These are the entries for our Short Story contest as hosted by our wonderful Director of Charity and Immersion, Christin Pike!
Abigail adjusted the heat to try and conserve water. Her destination was not much farther and she did not really want to land and take on more water. Suddenly, the clouds seemed to part and there was a town below. Steampunk Tusonica didn’t look too promising, but it wasn’t any worse than a lot of the dumps she stayed in. As she looked for a place to land, she noticed a lot of smoke was billowing up on the backside of the hotel. She thought the place might be on fire, then realized it was coming from a chimney mounted on some sort of wheeled vehicle. She passed through the smoke and landed the ornithopper next to the other conveyance.
“Are you here for the Fairy Festival?” a man wearing a suit and bowler hat inquired. “Just passing through,” she assured him. She brushed the wrinkles off her white duster and ran her hand through her blond hair. Flying in the open air ornithopper was a terror on her appearance.
“Dr. John Watson.” He extended his hand. “And this is Mr. Sherlock Holmes. Holmes here has a well developed photographic memory. Get it? He has a well developed photographic memory.”
“I got it,” she insisted. “At times Dr. Watson can be rather amusing,” Holmes said. “But this isn’t one of them.” He extended his hand.
“How do,” she said.. “Abigail Perkins. Is that your contraption?” She pointed over at the belching monstrosity.
“Indeed it is. We call it the steam sedan.” “What kind of fuel does it burn?” she asked. ”We got a special deal from a local rancher. Right now it’s burning steer manure. Can’t you tell?” Watson inhaled a deep breath. “Splendiferous,” he declared. “I love that smell.”
“Well, you smell it all you want. My machine uses clean burning alcohol.” “You look pekid. Are you feeling well, Miss Perkins?” Dr. Watson asked. “Perhaps I should drop by later and give you an examination?”
“No thanks, I’m fine,” she said. She took her carpet bag out of the storage compartment of the ornithopper and headed into the hotel.
“If I’m not mistaken, Holmes, I’d swear she was wearing a badge. And, if I’m not mistaken, she was wearing pants.”
“Watson, nothing gets past you. It was a badge from the Pinkerton Detective Agency, no less,” Holmes pointed out.
Later that evening, Watson was crouching in the hallway just outside Abigail’s hotel room. He was trying to look through the keyhole. He suddenly let out a yell and buckled over. Holmes opened their hotel room door to see what was the matter.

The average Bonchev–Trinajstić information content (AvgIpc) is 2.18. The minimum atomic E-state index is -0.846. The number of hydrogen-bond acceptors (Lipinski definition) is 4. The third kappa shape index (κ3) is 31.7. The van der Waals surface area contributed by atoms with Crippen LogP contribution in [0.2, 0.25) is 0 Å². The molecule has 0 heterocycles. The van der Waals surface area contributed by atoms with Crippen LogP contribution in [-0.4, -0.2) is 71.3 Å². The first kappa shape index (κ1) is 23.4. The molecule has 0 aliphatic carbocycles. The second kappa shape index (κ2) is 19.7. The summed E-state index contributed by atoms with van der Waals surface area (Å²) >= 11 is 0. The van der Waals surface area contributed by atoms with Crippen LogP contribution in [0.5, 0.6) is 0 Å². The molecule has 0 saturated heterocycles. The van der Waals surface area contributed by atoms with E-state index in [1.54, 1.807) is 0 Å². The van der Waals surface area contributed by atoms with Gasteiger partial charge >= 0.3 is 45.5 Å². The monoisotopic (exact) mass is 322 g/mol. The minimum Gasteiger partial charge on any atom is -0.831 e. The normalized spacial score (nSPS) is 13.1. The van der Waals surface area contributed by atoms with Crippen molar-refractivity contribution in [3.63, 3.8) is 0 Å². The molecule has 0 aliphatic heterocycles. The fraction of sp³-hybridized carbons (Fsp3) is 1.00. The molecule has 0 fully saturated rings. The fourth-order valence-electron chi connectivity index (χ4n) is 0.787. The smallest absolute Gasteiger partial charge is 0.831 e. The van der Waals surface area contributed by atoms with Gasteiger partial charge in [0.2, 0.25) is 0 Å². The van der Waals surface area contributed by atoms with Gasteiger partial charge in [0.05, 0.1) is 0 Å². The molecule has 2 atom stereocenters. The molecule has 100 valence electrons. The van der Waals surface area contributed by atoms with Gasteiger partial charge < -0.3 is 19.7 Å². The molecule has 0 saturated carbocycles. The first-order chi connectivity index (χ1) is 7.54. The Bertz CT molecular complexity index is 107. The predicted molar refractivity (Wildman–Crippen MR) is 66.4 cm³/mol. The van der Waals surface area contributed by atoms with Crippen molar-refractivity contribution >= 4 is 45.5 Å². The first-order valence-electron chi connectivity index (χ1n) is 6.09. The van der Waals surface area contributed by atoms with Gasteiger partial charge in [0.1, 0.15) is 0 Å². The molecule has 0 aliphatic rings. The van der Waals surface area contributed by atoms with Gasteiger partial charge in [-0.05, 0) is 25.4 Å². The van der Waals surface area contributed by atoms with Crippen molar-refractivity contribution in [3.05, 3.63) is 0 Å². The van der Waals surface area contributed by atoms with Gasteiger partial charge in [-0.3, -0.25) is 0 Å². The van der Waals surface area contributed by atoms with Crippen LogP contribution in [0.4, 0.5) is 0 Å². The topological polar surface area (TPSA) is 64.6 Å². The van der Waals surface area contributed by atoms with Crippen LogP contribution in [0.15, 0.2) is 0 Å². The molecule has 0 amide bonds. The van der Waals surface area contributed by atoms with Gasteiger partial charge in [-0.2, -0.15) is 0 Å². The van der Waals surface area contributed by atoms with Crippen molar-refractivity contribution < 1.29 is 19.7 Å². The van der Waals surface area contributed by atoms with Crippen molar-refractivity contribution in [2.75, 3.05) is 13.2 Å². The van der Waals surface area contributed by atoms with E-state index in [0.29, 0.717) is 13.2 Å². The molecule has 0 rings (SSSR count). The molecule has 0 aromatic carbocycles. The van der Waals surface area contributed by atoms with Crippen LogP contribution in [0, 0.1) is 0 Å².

“Holmes, that she devil has sprayed me with some caustic chemical. I’m blind,” Watson declared.
“It’s pepper spray,” Abigail said through the door. “Go wash your face.”
*** After a half hour Watson stopped complaining about his eyes and decided it was time for bed. He stripped off completely. “I love sleeping all natural and letting the cool breeze blow
over my body.” He laid down on the bed, one of two in the room. “Holmes, would you like a back rub?”
“You just stay on your side of the room,” Holmes warned.
The next morning Abigail found herself in the hotel café. “I’ll have the wigglewort omelette with the MacGuffin potatoes. Who names your menu items?”
“We’ll get that right out. Uh, you have a badge on?” the waitress inquired. “The Pinkertons have a contract to catch train robbers for the railroad,” she replied. “That must be exciting.” She hesitated. “Oh, here he comes. At least they’re checking out today.”
“Good morning ladies,” Dr. Watson greeted. “It was, anyway,” Abigail said. “You’re looking a bit pekid,” Dr. Watson said. “Let me listen to your heart.” He waved a stethoscope in her face, then tried to unbutton her blouse.
Abigail took a swipe at him with a small box with two external probes, but she missed. “Get away from me, you perverted jackass.”
“What is that glorious gadget?” Holmes asked. He was now standing next to Watson. “It’s a Pinkerton item. It disables criminals with an electric charge.” She reached over and struck Watson on the back of his hand. There were blue sparks and Watson fell to the ground like a sack of potatoes. “Like that.”
Watson eventually was able to walk again. “We’ll be checking out,” Watson said. After Holmes and Watson departed, Abigail enjoyed her food, even though the names were rather silly.
She got her carpet bag out of her room and loaded it into the ornithopper. She pressed the ignition and the rotors started up. She climbed onto the seat and belted herself in. She pulled on the throttle and the conveyance lifted into the sky. She headed west and lined up her compass for Yuma.
Five minutes later she noticed the Yuma bound train was stopped. There was a lot of smoke coming up. She thought it might be on fire, then realized it was something else causing the smoke. The steam sedan was parked next to the mail car, which had a hole in the wall. Watson was loading canvass bags into the boot.
The smoke allowed her to approach the train undetected.
“That’s it for the bank bags,” Sherlock said. “Sherlock Holmes is on the case.” “No shit, Sherlock.” It was Abigail. Holmes suddenly realized she was standing at the entrance to the mail car. Watson was lying on the ground outside with his hands handcuffed behind his back. He also realized she was pointing a Colt revolver at his head.
The steam sedan cam rolling back into Steampunk Tusonica and came to a stop in front of the marshal’s office. The ornithopper was in tow behind the vehicle.
“Let’s go inside, boys,” Abigail said. The two robbers climbed out of the steam sedan. It was not easy with handcuffs on. Almost immediately some of the local children started chanting “Sherlock Holmes got arrested by a girl,” over and over again.